Clear Away the Clutter: Tips for Better Organization on the Job
A sound organizing system can help guide you through the most muddling workday so you can focus on your job. Here are some simple, practical methods for getting organized.
Organize Your Time
Instead of fighting the clock, make time work for you by focusing on important activities. Here's how:
- Create a "Master Task List" of all current projects. Then write "Daily To-do Lists" to keep track of everything you have to do each day of the week. Schedule times for completing specific activities whenever possible. Leave room for any meetings and other urgent assignments that may pop up.
- Schedule work with the "divide and conquer" approach. Breaking larger projects into smaller tasks, each with its own due date, will make the work more manageable.
- If a day looks overloaded with work, prioritize. Identify the three or four most important tasks and see about extending the deadlines on the others. Your manager is a good resource for helping you decide which projects to set aside for later.
- Check out more helpful hints on managing time and a Can Do List to help you get organized.
Organize Your Workspace
The simple task of eliminating clutter on your desk can make your job less chaotic. Here are some suggestions to get you started.
- Try to keep your phone, computer and other equipment on one side of your work area leaving a "free" zone to spread out on while you work on your current tasks.
- Limit the number of personal items like photos, plants and knickknacks so they don't get in your way.
- Try to clear your desk before you leave for home every night so you can start fresh the next morning.
Organize Your Paperwork
The number one cause of workspace clutter deserves special attention. Get rid of the stacks and mounds with these simple steps.
- Separate papers into five piles: current work, to keep, to trash, undetermined, and for others. Make every effort to keep only the papers that you will need, tossing out old drafts and duplicates.
- Eliminate excess paperwork. Once your piles are separated, immediately dispose of the "trash" pile and deliver the papers "for others."
- File "current" paperwork. Create five desktop trays (or file folders) with the following labels:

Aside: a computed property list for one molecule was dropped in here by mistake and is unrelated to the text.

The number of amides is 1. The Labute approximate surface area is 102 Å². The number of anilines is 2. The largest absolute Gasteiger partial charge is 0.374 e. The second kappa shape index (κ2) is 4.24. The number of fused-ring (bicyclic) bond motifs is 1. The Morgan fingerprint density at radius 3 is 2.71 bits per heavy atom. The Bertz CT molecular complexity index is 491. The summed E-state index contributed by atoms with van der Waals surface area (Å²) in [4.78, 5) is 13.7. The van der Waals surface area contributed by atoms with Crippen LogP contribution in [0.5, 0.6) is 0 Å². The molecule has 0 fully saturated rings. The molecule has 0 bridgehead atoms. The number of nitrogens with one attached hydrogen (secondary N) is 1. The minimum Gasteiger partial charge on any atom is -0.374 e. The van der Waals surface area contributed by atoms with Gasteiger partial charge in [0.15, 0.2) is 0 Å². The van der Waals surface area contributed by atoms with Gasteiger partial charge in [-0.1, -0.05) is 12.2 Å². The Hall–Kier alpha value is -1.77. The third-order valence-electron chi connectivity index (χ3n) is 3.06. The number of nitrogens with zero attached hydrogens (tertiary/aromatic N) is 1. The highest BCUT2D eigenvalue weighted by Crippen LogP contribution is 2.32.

- Complete Today
- To Do
- To Read
- To File
- To Others
- Sort the papers in your "current work" pile into the appropriate trays.
- Get your "undetermined" pile out of your way. This pile should consist of things that you are hesitant to throw out. Place these papers in a box under your desk. If you don't refer to these papers over the next two months, chances are it's okay to throw away the box. To be safe, sort through the box one last time before you trash it.
- Store the "keep" pile in file boxes or a filing cabinet. Create a filing system with broad categories (e.g., "Clients") divided into alphabetized subcategories ("ABC Co.", "XYZ Inc."). Use categories and subcategories that will help you find each document easily.
Don't Put It Off Dealing with Procrastination
Most of us procrastinate at one time or another, especially when faced with routine or seemingly difficult tasks. Unfortunately, leaving things to the last minute only makes the job more stressful, and may prevent you from doing your best work. If you find yourself putting off assignments, try these ideas to get back on track.
- Break it down. Divide large tasks into smaller pieces that are easier to manage. Create reasonable deadlines for each piece and plan your daily schedule accordingly.
- Dive right in. Sometimes the hardest part of any task is starting it. Tackling the more laborious part first can make the rest of the assignment seem a breeze. Or alternate between difficult and simple parts to help conserve energy.
- Don't strive for perfection. There's never enough time to do every job perfectly, so focus on doing a good job instead. In many cases, "good enough" is good enough.
- Make it fun. Music, a cold drink or even a funky-colored pen can help make your work more enjoyable and less of a chore.
Use these tips as a guide for creating an organizing system that fits your personal work style and workplace. By taking control of your time and working in a more organized environment, you'll not only reduce stress - but you'll also increase your productivity.